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Hi Everyone! Miss you all!
Hi everyone, ditto!
Rebecca: Can you talk about how you present this to the patient. We all have different experiences with this narrative.
The Body Is Not An Apology is an excellent book that I sometimes recommend
How does this approach take into consideration of all the negative health effects of obesity
What about objective measures of recovery other than weight- ROM in females, hormones in both males and females, cognitive recovery?
@khalida excellent book recommendation - agree.
@Neville - we recommend looking at all of those objective measures, of course. However, in a disease in which those (pubertal arrest, cognitive rigidity, hormonal suppression) all occurred in the context of weight loss, they generally do not return to normal without significant weight gain, just as in our lower weight patients. So this is just about setting goal weights for weight restoration with that truth in mind. Of course if someone is well earlier than we expected, it is typically not in any way difficult to get them on board with slowing weight gain. A healthy weight IS where there body, hormones, and brain work best.
@debbie - this is one we should discuss as I need to more hear what you are looking for 🙂
can we see that last graph re: trans care?
I have a question for Jonathan- How do we set goals for the Anorexic patient that presents peripubertally. Specifically the trans males who are trying to avoid the “girl curves”
How to present to parents, but also how do you present to pediatricians, who I have found really struggle with this idea that larger bodies are also healthy bodies
@harvey (1/2) - this takes a frameshift, and is a controversial topic, so bear with me. There are many of us in the weight regulation field who would argue that many of the complications you refer to (eg OSA, diabetes, hyperlipidemia, etc) can meaningfully improve without weight loss but with changes in behavior, and that mandating weight loss as a metric of 'success' in larger bodied patients often sets them up for frustration and failure, as weight loss is so rarely a successful long-term outcome for larger bodied patients who do not have anorexia. However, the truth is that atypical AN is just as severe as 'regular' AN, and anorexia is much more likely to kill our patients, even in their young adult years, if they do not reach recovery, while larger patients can live a long life, even if they have complications like OSA, diabetes, lipid issues, etc.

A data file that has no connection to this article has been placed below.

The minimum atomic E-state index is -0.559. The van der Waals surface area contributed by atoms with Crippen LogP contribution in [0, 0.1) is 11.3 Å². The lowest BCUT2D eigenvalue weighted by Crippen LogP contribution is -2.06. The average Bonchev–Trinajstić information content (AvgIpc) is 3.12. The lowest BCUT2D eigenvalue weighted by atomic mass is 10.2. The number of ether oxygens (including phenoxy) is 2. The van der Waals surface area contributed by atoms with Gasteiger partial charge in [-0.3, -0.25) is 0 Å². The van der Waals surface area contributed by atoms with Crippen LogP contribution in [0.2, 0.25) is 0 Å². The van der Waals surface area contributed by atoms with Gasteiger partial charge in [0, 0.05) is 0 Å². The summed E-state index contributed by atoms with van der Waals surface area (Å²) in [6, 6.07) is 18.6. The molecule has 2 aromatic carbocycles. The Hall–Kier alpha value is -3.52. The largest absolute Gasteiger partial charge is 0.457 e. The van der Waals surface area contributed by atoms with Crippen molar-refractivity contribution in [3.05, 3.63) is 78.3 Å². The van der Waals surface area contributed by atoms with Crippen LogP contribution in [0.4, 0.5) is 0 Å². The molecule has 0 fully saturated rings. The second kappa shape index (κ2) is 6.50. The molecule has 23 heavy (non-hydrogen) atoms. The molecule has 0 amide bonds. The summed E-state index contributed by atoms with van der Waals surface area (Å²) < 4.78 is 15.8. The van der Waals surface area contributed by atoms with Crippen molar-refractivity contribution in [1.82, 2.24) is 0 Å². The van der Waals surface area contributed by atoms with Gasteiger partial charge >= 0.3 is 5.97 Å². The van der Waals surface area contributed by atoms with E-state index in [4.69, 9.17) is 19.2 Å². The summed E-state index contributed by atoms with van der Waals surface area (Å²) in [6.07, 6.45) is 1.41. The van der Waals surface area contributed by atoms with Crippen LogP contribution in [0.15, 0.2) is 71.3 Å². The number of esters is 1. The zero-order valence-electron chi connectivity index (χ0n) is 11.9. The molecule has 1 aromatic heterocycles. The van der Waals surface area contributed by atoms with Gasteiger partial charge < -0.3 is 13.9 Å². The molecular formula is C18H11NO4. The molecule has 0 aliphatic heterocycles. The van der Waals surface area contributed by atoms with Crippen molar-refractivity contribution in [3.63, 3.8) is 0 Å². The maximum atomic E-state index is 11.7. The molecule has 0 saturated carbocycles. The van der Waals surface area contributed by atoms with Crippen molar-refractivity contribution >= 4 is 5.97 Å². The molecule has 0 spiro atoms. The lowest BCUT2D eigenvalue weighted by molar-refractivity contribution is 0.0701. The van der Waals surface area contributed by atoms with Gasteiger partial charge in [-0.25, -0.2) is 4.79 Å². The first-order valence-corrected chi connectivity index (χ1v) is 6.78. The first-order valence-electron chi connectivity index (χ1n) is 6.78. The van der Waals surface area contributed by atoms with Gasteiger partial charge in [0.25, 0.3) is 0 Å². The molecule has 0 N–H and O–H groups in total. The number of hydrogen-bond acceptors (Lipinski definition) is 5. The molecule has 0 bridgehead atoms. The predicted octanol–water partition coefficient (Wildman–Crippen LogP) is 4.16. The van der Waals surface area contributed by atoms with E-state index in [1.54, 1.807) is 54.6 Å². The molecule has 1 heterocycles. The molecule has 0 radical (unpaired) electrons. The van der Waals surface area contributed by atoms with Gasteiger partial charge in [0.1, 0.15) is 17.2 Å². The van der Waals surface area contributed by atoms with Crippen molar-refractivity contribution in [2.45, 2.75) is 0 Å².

@harvey (2/2) CDC-backed studies have shown that BMI's of 25-37 are actually at the lowest risk of all-cause mortality for adults, so some of the dogma around weight and BMI does not even match the literature we have.....while anorexia and atypical AN have a high mortality rate at young ages. We are always balancing all aspects of health, and again - I am not suggesting that you robotically go to the highest weight in a possible range IF someone is well at a lower weight, but the point is that our largest patients with anorexia still deserve to experience a full recovery, and weight gain is a part of that - and if we as providers are nervous about weight gain ourselves in these patients, it really undermines their ability to succeed.
But Blockers are not available for some of these kids who are just toying with this and may not be out to their families
Giosi Di Meglio
Also, maybe a comment on what to do about a patient who was higher weight, no known highest number, but we don’t have a previous growth curve.
Thank everyone for the excellent talks.
Thanks...great presentation. Miss you all.
this was fantastic, thank you!
Yes. Sorry. I should hav put the word healthy in quotes. Agree Rebecka!